Advanced in-store customer service managementMar 17, 2021We live in a time where agile Customer Service management can make a big difference in a company’s success.

Customers now know that all companies have different customer service channels and want to use them according to the needs of the subject they are contacting and, at the same time, find solutions tailored to their requirements.

A Gartner report (“Delivering Relevant Content and Knowledge to Customers Is Key to Great Customer Service”) predicts that by 2023, late-stage organizations will find that poor customer experience is their biggest obstacle to greater success. This finding makes customer service takea leading and urgent role.

Customer Service Types

Within companies, we can find two types of customer service, depending on the customer’s needfor contact. We can divide it into proactive and reactive.

Proactive customer service refers to all the calls-to-action in the customer journey generated by the company to anticipate customer needs. This category includes FAQ sections, forums or communities, public bases with terms of use, chatbot, customer service, information, and all kinds of self-service tools available to contact, write, and be informed whenever he wants.

Reactive Customer Service refers to the type of service that is (or should be) available when a customer has a complaint, grievance, or compliments to deliver to the company. Contact forms, phone calls, complaint books, e-mails, etc., count as reactive services. Reactive customer service is one of the most difficult to deal with since it is generally occupied by people who are dissatisfied in some way with the brand, and it is the one to which we should pay more attention.

Advanced in-store customer service management tools

According to a customer service study conducted by Wow Cx, the three aspects that customers value most when contacting a company are:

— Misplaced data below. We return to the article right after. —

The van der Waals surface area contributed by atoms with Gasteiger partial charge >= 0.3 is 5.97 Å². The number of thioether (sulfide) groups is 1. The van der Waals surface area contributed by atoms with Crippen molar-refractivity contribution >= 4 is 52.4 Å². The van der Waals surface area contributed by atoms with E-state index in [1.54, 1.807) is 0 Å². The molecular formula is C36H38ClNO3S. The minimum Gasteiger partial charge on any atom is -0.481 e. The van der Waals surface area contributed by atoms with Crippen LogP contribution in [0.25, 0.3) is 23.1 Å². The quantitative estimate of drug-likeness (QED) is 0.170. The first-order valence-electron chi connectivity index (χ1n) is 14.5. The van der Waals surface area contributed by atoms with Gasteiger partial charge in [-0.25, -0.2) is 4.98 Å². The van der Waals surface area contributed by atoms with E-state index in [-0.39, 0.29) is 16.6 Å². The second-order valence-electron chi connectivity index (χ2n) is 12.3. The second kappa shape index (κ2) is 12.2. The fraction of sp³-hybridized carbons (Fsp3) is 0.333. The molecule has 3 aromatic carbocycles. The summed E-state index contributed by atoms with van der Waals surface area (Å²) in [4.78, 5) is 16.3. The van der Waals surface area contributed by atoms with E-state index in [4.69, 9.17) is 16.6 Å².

• 56% the ability to solve problems
  • 40% that they do it quickly
  • 31% knowledge and skills of employees.

These percentages indicate, above all, the need to manage customer service requirements correctly and effectively to respond to their needs and meet expectations.

Many companies apply CRM software to manage and centralize their customer requirements. However, what seems to be a “modern solution” as a CRM, has limitations because its range of action reaches only the point of digital contact with the customer. It does not allow to integrate or identify the true nature of the claims, often ignoring what happens in stores and delivering unsatisfactory or late responses.

Advanced customer service management begins when we integrate Customer Service with the store and the area or person responsible for the incident, generating effective and immediate solutions.

An effective in-store customer service and experience tool can be seen, for example, in the use of Frogmi QR. The application of a QR code at different spots within the store allows channeling any type of incident happening directly.

Response times are shortened by up to 30% with the implementation of Frogmi QR.

In this way, the complaint arrives directly to the area that resolves it, shortening response times by up to 30%. Frogmi becomes a new channel that takes the responsibilities to the expert areas. This directly impacts consumers’ three most critical variables and completely streamlines the management process. As a result, knowledgeable and skilled employees quickly solve the customer’s problem.

Modules such as StoreWork and Frogmi QR allow automating tasks and requirements to each area in charge of solving them and generate automated flows according to the nature of the requirement. In this way, StoreWork connects the different areas of the business in an automatedway, optimizing response times and productivity in the resolution of problems and requirements.

With Frogmi, the input flow of a requirement is not only worked by customer service but also generates company-wide indicators for all areas involved, allowing for data-driven visualization ofincidents.